- This also happened recently while crossing from Wee Cumbrai to the mainland and last year when kayaking / sailing round Walney. Steering the kayak was so much easier on each occasion with a rudder.
- I guess I have paddled sailed a bit more than you and regularly so in much stronger winds. I have never bent a mast or even come anywhere near it. You cannot paddle when rafted up so you slow down and the wind is exerting more force on the mast. Rafted up you cannot use the paddle or edging to steer (I guess the rudder does work when rafted up but of course you are only going downwind and as I said above the rudder's main limitation when paddle sailing is going upwind).
- Steering with the paddle and edging are both essential kayak skills and it would be worth learning to control your kayaks with no rudder, what if the thing breaks in mid channel? The trick in strong wind down wind sailing is to paddle fast, use every wave to get on the plane. Increase your speed as much as possible and that reduces the apparent wind and force on the rig.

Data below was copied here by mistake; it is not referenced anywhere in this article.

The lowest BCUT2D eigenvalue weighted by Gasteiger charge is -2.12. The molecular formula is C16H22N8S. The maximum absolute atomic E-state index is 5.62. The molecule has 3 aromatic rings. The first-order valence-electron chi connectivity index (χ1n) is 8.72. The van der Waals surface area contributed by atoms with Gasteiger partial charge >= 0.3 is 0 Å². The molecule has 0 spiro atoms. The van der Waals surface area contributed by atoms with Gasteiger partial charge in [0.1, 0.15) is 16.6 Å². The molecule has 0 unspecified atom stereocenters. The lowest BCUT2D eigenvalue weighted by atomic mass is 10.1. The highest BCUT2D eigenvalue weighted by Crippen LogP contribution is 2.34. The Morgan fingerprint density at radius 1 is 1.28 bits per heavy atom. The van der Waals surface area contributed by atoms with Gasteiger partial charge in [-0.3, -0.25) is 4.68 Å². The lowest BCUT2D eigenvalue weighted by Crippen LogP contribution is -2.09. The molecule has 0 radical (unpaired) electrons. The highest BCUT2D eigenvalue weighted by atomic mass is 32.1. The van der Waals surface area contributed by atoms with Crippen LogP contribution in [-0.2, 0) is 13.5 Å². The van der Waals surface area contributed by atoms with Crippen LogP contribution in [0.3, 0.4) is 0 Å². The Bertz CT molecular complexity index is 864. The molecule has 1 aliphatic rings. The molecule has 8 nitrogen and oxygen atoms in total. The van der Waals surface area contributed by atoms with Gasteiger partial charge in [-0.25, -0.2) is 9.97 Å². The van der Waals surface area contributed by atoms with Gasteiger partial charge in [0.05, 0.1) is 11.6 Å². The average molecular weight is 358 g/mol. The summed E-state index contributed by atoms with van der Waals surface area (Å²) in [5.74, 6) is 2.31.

- Eddyline are great kayaks, I have enjoyed paddling a Fathom very much, I hope you enjoy them on many adventures.
- With more experience you will become less dependent on the rudder and curse the damn things as much as I do (I used to paddle several ruddered kayaks and still do! Some kayaks with little rocker like the Tarans suit a rudder but the Fathom is a highly rockered boat that turns easily on edge, a rudder is not really necessary for general paddling, never mind paddle sailing.)
- Please excuse the long answers but I think it is important for those thinking of taking up paddle sailing to realise that paddle skills and not rudders are essential to learning to paddle sail (as my example of my friend Tony (above) clearly illustrates). Best wishes, Douglas.